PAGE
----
Mom bloggers live on Facebook, holding catalogs with bedroom sets circled in pen.
Families playing hooky to get a free couch and taking another day off just to put it together.
A whole other slew of people there only for the free food.
Welcome to Columbus, IKEA.
The line to get in was consistently between a few hundred and a few thousand people long, and traffic wasn’t nearly as bad as we thought it would be at the Swedish superstore’s grand opening last month. Now we can all breathe a sigh of relief we won’t have to hear about it anymore. Joke’s on you for reading this article.
I anxiously refreshed my newsfeed all morning, long waiting to hear about some mom fighting a teenager over a free EKTORP sofa, but none surfaced. IKEA took what could have been a nightmare and made it into a party. They covered all their bases: co-workers (the IKEA-fied term for the guys and gals in the yellow and blue shirts) with IKEA boom sticks, music blaring, and a chef walking around with some of their iconic meatballs.
I can be honest: I was there for the meatballs.
If you’ve never experienced an IKEA before, here’s the rundown: it’s a Swedish-based furniture and home goods company. They design and sell affordable, ready-to-build products for your home, office, garden, wherever. Their whole ideology is to save you money by flat-packing products so more items can be shipped to stores at once. You shove the flat boxes in your trunk and build the furniture yourself, unless you feel like spending the extra $59 delivery rate or paying more to have someone put it together for you.
They emphasize a respect for the environment by using as little packaging as possible; products are made from sustainable materials and they educate guests about green designs throughout the store. The 2017 catalog emphasizes how food brings people together, so the store displays and café reflect that philosophy with big tables set for families.
“IKEA has the goal to bring a better life to many people,” said store manager David Garcia. “We take pride in our shopping experience and want people to make a day out of coming to our stores.”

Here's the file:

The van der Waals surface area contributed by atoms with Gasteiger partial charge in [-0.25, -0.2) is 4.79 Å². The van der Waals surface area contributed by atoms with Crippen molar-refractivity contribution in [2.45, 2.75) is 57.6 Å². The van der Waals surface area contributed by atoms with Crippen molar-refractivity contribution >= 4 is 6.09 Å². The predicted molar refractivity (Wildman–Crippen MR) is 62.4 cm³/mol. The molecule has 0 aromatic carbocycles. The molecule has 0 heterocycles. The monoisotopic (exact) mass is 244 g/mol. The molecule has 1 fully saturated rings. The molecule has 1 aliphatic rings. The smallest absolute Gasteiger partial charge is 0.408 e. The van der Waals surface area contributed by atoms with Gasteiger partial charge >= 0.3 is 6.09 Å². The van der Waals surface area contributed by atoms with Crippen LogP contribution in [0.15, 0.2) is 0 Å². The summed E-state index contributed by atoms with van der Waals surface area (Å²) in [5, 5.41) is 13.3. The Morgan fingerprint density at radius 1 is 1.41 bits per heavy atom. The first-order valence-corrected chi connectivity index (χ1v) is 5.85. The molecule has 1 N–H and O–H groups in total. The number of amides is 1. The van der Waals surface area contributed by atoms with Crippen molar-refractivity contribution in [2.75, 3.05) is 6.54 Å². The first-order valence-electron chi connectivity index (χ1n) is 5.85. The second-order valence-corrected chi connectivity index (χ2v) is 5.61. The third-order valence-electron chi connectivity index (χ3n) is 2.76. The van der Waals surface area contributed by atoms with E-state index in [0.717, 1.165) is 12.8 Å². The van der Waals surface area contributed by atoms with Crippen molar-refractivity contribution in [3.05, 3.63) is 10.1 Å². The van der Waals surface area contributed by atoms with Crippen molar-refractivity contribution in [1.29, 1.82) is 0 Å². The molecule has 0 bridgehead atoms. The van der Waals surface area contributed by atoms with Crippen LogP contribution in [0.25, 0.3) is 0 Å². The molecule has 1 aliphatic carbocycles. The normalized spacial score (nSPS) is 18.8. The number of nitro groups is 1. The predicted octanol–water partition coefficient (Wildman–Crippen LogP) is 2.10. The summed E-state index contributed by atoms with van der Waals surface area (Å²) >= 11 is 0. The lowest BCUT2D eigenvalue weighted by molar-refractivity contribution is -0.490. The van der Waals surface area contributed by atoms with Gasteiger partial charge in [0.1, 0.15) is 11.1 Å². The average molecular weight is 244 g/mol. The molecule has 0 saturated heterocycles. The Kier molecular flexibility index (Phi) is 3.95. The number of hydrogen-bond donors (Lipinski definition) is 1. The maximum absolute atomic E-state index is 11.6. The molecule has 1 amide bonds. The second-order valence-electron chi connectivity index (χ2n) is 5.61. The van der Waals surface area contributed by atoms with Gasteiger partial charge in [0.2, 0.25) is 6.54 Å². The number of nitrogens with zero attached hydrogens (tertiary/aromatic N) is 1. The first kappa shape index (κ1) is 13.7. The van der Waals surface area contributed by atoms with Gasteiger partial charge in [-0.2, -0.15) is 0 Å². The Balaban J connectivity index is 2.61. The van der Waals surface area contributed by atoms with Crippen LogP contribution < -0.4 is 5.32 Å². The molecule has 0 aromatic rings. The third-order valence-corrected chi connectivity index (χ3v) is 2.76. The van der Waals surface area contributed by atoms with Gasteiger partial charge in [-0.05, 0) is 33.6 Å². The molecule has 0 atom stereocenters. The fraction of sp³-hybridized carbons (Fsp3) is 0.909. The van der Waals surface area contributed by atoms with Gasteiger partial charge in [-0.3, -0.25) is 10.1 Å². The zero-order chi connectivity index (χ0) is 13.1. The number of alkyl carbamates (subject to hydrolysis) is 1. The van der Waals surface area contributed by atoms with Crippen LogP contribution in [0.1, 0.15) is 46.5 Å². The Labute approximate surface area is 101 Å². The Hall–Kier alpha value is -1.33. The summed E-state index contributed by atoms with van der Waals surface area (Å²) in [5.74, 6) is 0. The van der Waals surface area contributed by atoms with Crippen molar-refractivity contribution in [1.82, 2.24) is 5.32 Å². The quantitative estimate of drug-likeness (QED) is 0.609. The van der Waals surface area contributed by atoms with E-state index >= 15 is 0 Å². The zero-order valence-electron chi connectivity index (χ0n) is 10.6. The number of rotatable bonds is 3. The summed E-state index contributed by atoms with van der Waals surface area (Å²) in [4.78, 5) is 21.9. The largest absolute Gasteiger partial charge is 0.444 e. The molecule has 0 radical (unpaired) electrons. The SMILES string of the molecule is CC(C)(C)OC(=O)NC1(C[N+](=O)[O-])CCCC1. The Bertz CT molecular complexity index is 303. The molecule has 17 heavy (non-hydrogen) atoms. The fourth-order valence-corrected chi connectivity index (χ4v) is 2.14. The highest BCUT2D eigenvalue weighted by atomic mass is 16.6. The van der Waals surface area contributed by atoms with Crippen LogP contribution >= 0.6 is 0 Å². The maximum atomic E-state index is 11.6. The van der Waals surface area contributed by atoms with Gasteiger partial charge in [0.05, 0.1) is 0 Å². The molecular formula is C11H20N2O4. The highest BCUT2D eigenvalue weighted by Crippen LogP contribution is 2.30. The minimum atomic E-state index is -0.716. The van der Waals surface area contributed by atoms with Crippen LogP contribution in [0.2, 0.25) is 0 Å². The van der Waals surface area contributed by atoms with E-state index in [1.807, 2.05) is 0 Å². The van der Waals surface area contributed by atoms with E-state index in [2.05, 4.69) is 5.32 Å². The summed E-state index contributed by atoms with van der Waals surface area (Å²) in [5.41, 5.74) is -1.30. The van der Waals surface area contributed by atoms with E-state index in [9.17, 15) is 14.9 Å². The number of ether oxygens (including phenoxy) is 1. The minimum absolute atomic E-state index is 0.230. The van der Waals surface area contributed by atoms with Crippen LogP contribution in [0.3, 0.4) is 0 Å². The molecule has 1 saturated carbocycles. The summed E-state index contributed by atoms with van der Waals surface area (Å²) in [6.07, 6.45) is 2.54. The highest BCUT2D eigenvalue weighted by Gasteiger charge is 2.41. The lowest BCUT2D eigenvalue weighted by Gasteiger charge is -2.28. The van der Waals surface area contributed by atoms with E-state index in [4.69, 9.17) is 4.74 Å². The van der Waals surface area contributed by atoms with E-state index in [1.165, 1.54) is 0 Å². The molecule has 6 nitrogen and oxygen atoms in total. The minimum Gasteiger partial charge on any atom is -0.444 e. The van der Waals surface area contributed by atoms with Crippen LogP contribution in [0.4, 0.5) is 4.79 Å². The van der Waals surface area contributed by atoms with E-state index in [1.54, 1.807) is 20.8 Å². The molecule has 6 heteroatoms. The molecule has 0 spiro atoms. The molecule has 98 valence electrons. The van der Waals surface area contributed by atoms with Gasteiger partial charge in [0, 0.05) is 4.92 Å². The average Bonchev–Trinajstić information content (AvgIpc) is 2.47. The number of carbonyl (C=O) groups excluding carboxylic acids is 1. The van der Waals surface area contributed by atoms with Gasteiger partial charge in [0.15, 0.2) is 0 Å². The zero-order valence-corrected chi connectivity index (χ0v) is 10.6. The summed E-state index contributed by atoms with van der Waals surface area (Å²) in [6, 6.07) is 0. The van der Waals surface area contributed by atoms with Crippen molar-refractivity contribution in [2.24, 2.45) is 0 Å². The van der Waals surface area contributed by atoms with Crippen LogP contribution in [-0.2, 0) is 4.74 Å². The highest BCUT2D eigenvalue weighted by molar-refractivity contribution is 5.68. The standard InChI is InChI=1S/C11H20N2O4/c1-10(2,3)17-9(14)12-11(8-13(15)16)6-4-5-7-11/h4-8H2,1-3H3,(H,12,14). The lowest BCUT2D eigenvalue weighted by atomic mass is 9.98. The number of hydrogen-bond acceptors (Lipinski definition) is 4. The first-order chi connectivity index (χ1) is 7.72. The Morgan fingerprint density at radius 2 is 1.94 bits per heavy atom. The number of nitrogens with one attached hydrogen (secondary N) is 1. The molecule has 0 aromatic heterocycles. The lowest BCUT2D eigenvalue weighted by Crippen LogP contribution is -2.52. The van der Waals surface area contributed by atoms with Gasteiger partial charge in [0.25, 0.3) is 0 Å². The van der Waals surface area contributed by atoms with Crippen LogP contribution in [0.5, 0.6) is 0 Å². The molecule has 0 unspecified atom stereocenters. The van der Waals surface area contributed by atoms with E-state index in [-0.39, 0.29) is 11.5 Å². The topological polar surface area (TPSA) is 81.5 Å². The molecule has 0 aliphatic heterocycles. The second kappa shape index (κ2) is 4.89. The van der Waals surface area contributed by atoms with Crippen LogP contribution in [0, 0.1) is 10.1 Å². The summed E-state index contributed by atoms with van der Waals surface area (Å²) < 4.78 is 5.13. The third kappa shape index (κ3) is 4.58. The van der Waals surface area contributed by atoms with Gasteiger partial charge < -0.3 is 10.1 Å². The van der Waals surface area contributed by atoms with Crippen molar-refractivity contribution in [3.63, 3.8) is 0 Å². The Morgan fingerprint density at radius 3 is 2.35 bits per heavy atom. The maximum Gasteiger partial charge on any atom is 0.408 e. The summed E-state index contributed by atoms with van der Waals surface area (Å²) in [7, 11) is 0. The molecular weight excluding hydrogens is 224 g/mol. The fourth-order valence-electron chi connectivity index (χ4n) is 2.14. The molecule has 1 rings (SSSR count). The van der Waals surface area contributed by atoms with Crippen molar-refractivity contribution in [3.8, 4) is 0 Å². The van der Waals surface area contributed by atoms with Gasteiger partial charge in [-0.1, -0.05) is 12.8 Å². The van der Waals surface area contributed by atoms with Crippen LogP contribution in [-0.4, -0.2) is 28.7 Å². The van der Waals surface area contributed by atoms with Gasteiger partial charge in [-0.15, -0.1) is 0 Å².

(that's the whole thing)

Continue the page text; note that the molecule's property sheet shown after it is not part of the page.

Make a day of it they will. The news of an IKEA coming to Columbus was like a wave that swept across the city. First, you imagined the impending crowds. Then, news of the giveaways came. Followed by police rerouting an alternate traffic route to smoothly move the 50,000 expected cars throughout the area on June 7. People took off work. Some to avoid the traffic, some to save a couple hundred bucks.
Worth it? Maybe. In its first three days, IKEA gave away 44 sofas, 100 armchairs, 44 mattresses, 100 comforter and sheet sets, 200 plush toys, and 44 bags of Swedish food. Not to mention the drawings people could get entered into, and the 2,500 random prize envelopes.
People could start lining up 48 hours before the store opened. At 9 a.m. on June 5, the wave slowly came into sight as 15 people rolled in with their tents. The next morning, a few more groups appeared to scope things out and have their chance at free furniture. Wednesday morning, a total of 600 customers lined up before the opening for the impending inauguration.
IKEA Loyalty Manager Derrek Shiveley said the staff tries to make waiting fun for the customers at every opening. “We play games with them,” he said. “Occasionally we’ll pass out our famous cinnamon rolls for everyone to try, too. We appreciate their loyalty, so we want to show it.”
At 8:45 a.m. the wave crashed. The opening ceremony started. The Swedish and American national anthems were sung. A ribbon wasn’t cut, but a log was sawed (because God forbid we forget they’re a Swedish company with Swedish traditions), and the doors opened. Cheering lasted long after the grand opening. In fact, I think I can still hear some as I drive by now.
IKEA Columbus is located at 1900 Ikea Way.